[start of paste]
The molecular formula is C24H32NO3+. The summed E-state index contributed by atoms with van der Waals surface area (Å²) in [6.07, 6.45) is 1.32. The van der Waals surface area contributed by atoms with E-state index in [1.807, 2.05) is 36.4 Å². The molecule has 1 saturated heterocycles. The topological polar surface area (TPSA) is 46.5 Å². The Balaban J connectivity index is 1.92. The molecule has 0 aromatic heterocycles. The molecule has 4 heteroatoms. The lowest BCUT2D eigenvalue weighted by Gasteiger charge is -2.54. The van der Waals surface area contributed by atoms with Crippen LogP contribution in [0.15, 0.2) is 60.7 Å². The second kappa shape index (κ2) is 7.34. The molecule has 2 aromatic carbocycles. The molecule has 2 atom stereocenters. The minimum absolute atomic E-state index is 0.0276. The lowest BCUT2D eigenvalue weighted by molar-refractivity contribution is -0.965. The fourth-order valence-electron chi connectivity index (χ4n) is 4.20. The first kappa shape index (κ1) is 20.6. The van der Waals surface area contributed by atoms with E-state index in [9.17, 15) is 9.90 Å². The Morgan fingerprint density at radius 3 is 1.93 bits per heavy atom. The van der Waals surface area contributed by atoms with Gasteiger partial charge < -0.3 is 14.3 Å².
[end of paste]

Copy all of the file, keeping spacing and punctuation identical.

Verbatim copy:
The molecular formula is C24H32NO3+. The summed E-state index contributed by atoms with van der Waals surface area (Å²) in [6.07, 6.45) is 1.32. The van der Waals surface area contributed by atoms with E-state index in [1.807, 2.05) is 36.4 Å². The molecule has 1 saturated heterocycles. The topological polar surface area (TPSA) is 46.5 Å². The Balaban J connectivity index is 1.92. The molecule has 0 aromatic heterocycles. The molecule has 4 heteroatoms. The lowest BCUT2D eigenvalue weighted by Gasteiger charge is -2.54. The van der Waals surface area contributed by atoms with Crippen LogP contribution in [0.15, 0.2) is 60.7 Å². The second kappa shape index (κ2) is 7.34. The molecule has 2 aromatic carbocycles. The molecule has 2 atom stereocenters. The minimum absolute atomic E-state index is 0.0276. The lowest BCUT2D eigenvalue weighted by molar-refractivity contribution is -0.965. The fourth-order valence-electron chi connectivity index (χ4n) is 4.20. The first kappa shape index (κ1) is 20.6. The van der Waals surface area contributed by atoms with E-state index in [9.17, 15) is 9.90 Å². The Morgan fingerprint density at radius 3 is 1.93 bits per heavy atom. The van der Waals surface area contributed by atoms with Gasteiger partial charge < -0.3 is 14.3 Å².